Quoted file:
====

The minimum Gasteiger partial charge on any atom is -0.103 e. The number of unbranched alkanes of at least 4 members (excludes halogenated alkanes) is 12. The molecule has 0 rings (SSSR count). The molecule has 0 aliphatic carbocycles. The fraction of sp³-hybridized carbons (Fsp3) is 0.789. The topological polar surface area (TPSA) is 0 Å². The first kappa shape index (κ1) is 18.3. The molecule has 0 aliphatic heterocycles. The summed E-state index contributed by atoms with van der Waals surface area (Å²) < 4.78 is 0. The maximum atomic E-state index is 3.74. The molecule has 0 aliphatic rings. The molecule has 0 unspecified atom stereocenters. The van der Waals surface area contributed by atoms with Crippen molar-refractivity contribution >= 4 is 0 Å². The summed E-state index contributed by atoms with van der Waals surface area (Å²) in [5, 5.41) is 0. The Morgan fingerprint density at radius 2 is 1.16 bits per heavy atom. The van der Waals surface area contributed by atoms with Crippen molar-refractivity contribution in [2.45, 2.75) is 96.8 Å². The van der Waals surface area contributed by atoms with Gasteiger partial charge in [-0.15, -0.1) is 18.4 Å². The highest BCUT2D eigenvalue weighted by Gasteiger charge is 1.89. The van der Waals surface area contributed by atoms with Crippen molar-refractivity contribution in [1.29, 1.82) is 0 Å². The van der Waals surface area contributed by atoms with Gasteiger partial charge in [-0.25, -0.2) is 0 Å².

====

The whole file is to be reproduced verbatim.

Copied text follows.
The minimum Gasteiger partial charge on any atom is -0.103 e. The number of unbranched alkanes of at least 4 members (excludes halogenated alkanes) is 12. The molecule has 0 rings (SSSR count). The molecule has 0 aliphatic carbocycles. The fraction of sp³-hybridized carbons (Fsp3) is 0.789. The topological polar surface area (TPSA) is 0 Å². The first kappa shape index (κ1) is 18.3. The molecule has 0 aliphatic heterocycles. The summed E-state index contributed by atoms with van der Waals surface area (Å²) < 4.78 is 0. The maximum atomic E-state index is 3.74. The molecule has 0 aliphatic rings. The molecule has 0 unspecified atom stereocenters. The van der Waals surface area contributed by atoms with Crippen molar-refractivity contribution >= 4 is 0 Å². The summed E-state index contributed by atoms with van der Waals surface area (Å²) in [5, 5.41) is 0. The Morgan fingerprint density at radius 2 is 1.16 bits per heavy atom. The van der Waals surface area contributed by atoms with Crippen molar-refractivity contribution in [2.45, 2.75) is 96.8 Å². The van der Waals surface area contributed by atoms with Gasteiger partial charge in [-0.15, -0.1) is 18.4 Å². The highest BCUT2D eigenvalue weighted by Gasteiger charge is 1.89. The van der Waals surface area contributed by atoms with Crippen molar-refractivity contribution in [1.29, 1.82) is 0 Å². The van der Waals surface area contributed by atoms with Gasteiger partial charge in [-0.25, -0.2) is 0 Å².